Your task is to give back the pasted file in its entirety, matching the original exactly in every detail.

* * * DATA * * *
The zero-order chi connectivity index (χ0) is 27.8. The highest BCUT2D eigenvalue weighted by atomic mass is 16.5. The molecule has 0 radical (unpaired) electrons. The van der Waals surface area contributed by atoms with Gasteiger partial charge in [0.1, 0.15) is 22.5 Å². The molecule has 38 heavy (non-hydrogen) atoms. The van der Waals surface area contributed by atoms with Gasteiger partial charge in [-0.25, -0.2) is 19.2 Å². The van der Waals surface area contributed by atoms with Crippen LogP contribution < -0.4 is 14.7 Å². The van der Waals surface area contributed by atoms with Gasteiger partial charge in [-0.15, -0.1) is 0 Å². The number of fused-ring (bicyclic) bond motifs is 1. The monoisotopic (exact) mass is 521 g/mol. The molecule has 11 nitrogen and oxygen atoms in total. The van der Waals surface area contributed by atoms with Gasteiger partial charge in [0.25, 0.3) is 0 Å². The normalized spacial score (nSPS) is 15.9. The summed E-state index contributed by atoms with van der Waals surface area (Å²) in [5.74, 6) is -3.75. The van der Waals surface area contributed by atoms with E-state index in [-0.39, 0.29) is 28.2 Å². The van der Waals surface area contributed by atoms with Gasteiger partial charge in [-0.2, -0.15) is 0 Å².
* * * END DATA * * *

The zero-order chi connectivity index (χ0) is 27.8. The highest BCUT2D eigenvalue weighted by atomic mass is 16.5. The molecule has 0 radical (unpaired) electrons. The van der Waals surface area contributed by atoms with Gasteiger partial charge in [0.1, 0.15) is 22.5 Å². The molecule has 38 heavy (non-hydrogen) atoms. The van der Waals surface area contributed by atoms with Gasteiger partial charge in [-0.25, -0.2) is 19.2 Å². The van der Waals surface area contributed by atoms with Crippen LogP contribution < -0.4 is 14.7 Å². The van der Waals surface area contributed by atoms with Gasteiger partial charge in [-0.15, -0.1) is 0 Å². The number of fused-ring (bicyclic) bond motifs is 1. The monoisotopic (exact) mass is 521 g/mol. The molecule has 11 nitrogen and oxygen atoms in total. The van der Waals surface area contributed by atoms with Gasteiger partial charge in [0.25, 0.3) is 0 Å². The normalized spacial score (nSPS) is 15.9. The summed E-state index contributed by atoms with van der Waals surface area (Å²) in [5.74, 6) is -3.75. The van der Waals surface area contributed by atoms with E-state index in [-0.39, 0.29) is 28.2 Å². The van der Waals surface area contributed by atoms with Gasteiger partial charge in [-0.2, -0.15) is 0 Å².